Only by showing that we are strong and vigilant, following due process in seeking justice, can we maintain our security.

Rabbi H. D. Uriel Smith

Lexington


Misusing our military

America has 47,000 soldiers and 60,000 civilian contractors in Iraq and 100,000 soldiers and 110,000 civilian contractors in Afghanistan. The civilians perform duties that our soldiers used to perform, such as food service, security, trainers and truck drivers.

Starting salaries for soldiers in pay grades E1-E7 range from $35,104.97 to $56,376.75. The starting salary for a truck driver is $100,000. Civilian salaries generally triple or quadruple their soldier counterparts.

Politicians once hailed the transition to an all-volunteer army. They have since covered up the acute shortcomings of their failed policy with supplemental civilians, never mind the enormous extra cost to taxpayers.

This reveals the flawed mentality and conduct responsible for our ongoing, needless wars and our enslaving national debt.

And now our politicians are going to raise the debt limit again, for the umpteenth time, to finance more of the flawed conduct and money-influenced stupidity.

Consequently, Democrats and Republicans who have grown potbellied, gray or baldheaded on Capitol Hill are the only real threats to America or our way of life. Their flawed, predictable conduct is set in cement that was poured and shaped with for-profit dollars.

America is no longer governed by the governed as our founding fathers intended, thanks to the old incumbents who work for paymasters, not the citizens they swore to serve "well and good."

If Paul Revere could make his famous ride on election eve in 2012, he would shout, "The old incumbents are coming! The old incumbents are coming!"

Shafter Bailey

Lawrenceburg


Save Tea Party brand

For the Tea Party, there is more at stake than just winning the next election. Branding is the core identity of a group or company. Walmart equals low prices. BMW equals driving. McDonald's equals cheap, fast food.

The Tea Party has a brand. It stands for small government as expressed in low taxes and low spending.

The problem is that over the years, the Republican Party has lost its brand.

Years ago it stopped standing for liberty, small government, low taxes and low spending. It has become difficult to define what the party actually stands for.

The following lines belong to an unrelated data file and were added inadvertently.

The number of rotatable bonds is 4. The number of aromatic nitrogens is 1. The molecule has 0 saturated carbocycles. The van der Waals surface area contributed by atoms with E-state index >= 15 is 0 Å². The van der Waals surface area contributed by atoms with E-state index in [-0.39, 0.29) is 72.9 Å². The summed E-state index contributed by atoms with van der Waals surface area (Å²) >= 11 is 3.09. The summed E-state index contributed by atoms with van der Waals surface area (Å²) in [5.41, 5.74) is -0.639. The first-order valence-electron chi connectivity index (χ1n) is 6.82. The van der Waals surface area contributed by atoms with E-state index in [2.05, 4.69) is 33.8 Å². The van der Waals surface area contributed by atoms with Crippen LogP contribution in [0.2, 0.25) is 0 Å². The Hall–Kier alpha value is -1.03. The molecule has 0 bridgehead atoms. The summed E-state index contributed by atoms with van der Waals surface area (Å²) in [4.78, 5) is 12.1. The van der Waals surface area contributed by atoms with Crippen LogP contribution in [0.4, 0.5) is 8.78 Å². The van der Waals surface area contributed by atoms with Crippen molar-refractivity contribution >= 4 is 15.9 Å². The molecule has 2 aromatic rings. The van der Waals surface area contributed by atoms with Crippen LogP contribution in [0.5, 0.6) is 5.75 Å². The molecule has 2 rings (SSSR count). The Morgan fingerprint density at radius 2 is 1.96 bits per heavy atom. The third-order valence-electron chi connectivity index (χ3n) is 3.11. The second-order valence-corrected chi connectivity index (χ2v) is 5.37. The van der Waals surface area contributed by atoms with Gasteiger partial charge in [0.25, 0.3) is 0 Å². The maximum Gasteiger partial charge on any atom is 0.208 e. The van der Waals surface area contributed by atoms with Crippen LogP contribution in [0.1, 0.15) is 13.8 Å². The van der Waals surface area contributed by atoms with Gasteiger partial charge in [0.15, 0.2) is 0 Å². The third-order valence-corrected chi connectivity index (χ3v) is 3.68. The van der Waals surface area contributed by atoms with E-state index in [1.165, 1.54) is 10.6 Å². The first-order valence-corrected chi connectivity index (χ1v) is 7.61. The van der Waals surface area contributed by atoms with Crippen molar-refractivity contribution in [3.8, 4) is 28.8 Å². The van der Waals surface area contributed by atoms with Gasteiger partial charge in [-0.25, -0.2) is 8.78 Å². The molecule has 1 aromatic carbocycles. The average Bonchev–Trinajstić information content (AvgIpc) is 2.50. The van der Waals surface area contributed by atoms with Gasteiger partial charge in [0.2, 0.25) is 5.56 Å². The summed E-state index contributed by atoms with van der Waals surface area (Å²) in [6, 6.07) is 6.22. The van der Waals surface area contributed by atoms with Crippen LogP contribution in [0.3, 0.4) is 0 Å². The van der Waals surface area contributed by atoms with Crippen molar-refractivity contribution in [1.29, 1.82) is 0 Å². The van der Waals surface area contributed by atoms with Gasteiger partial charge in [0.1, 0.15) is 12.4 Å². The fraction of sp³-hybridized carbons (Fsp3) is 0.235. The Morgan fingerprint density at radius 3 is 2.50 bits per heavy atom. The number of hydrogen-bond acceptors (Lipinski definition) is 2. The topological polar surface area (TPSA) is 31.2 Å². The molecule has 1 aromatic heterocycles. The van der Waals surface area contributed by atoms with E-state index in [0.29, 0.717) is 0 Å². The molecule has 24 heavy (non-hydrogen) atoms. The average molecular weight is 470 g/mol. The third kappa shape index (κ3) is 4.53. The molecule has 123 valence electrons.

Now Republican Party insiders want Tea Party support regardless of the candidate. In essence, what they are saying is, "For the sake of the party, will the Tea Party please destroy its brand the way we destroyed ours?"

If the Tea Party supports a candidate just because the candidate has an "R" by his name, then the Tea Party will not only lose its brand, but will lose its very identity.

Suppose, for the sake of a quick sale, Volvo manufactured a small, hip — but unsafe — sports car. It would sell. But the eventual outcome would be the destruction of the brand. Short term gains do not justify destroying the brand.

Same with politics. A short term Republican victory does not justify destroying the Tea Party brand.

There is one thing that always destroys a brand: embracing the status quo. And that, the Tea Party will never do.

Mica Sims

Lexington


Clay tribute was special evening

I extend my thanks and congratulations to the Henry Clay Memorial Foundation, the Henry Clay Center for Statesmanship and Transylvania University for putting on an extraordinary event that brought Speaker of the House John Boehner and former speakers Nancy Pelosi and Dennis Hastert to Lexington for a discussion of Clay's role in American history.

Time tends to dull our appreciation of the contributions Clay made to our country and his determination to promote and preserve civil discourse. An event like the Tribute to Henry Clay reminds us of Clay's legacy of leadership, statesmanship and compromise in the interest of a "more perfect union."

Furthermore, opportunities don't come around very often to see figures like Boehner, Pelosi and Hastert free of the confrontational sound bite format of national debate. Our opinions and images of them and others on the national stage are too often drawn from the narrow perspective of the topic of the day and the heat of the moment.

Having the opportunity to see them unfiltered by the media and unplugged from the limitations of daily news was a rare treat indeed.

Doug Alexander

Lexington